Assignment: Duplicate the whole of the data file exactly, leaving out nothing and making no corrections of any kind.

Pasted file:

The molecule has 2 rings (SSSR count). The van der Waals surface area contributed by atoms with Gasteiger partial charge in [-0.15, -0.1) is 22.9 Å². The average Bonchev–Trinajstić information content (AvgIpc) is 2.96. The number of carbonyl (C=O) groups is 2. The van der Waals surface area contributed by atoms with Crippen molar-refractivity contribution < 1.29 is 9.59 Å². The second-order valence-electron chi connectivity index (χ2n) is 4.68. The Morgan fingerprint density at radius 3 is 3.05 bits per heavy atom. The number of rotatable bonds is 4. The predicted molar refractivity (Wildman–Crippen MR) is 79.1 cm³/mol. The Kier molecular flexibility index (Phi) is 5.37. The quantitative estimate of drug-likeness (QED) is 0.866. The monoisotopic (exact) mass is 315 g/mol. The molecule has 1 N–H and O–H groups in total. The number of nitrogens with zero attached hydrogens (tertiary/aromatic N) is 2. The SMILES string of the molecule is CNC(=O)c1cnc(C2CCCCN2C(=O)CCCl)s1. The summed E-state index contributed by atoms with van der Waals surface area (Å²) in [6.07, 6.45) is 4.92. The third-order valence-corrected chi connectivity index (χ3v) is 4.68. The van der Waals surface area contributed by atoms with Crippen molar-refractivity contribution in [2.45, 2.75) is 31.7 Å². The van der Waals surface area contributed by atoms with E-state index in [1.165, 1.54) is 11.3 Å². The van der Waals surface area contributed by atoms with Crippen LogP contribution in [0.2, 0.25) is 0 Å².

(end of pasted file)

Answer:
The molecule has 2 rings (SSSR count). The van der Waals surface area contributed by atoms with Gasteiger partial charge in [-0.15, -0.1) is 22.9 Å². The average Bonchev–Trinajstić information content (AvgIpc) is 2.96. The number of carbonyl (C=O) groups is 2. The van der Waals surface area contributed by atoms with Crippen molar-refractivity contribution < 1.29 is 9.59 Å². The second-order valence-electron chi connectivity index (χ2n) is 4.68. The Morgan fingerprint density at radius 3 is 3.05 bits per heavy atom. The number of rotatable bonds is 4. The predicted molar refractivity (Wildman–Crippen MR) is 79.1 cm³/mol. The Kier molecular flexibility index (Phi) is 5.37. The quantitative estimate of drug-likeness (QED) is 0.866. The monoisotopic (exact) mass is 315 g/mol. The molecule has 1 N–H and O–H groups in total. The number of nitrogens with zero attached hydrogens (tertiary/aromatic N) is 2. The SMILES string of the molecule is CNC(=O)c1cnc(C2CCCCN2C(=O)CCCl)s1. The summed E-state index contributed by atoms with van der Waals surface area (Å²) in [6.07, 6.45) is 4.92. The third-order valence-corrected chi connectivity index (χ3v) is 4.68. The van der Waals surface area contributed by atoms with Crippen molar-refractivity contribution in [2.45, 2.75) is 31.7 Å². The van der Waals surface area contributed by atoms with E-state index in [1.165, 1.54) is 11.3 Å². The van der Waals surface area contributed by atoms with Crippen LogP contribution in [0.2, 0.25) is 0 Å².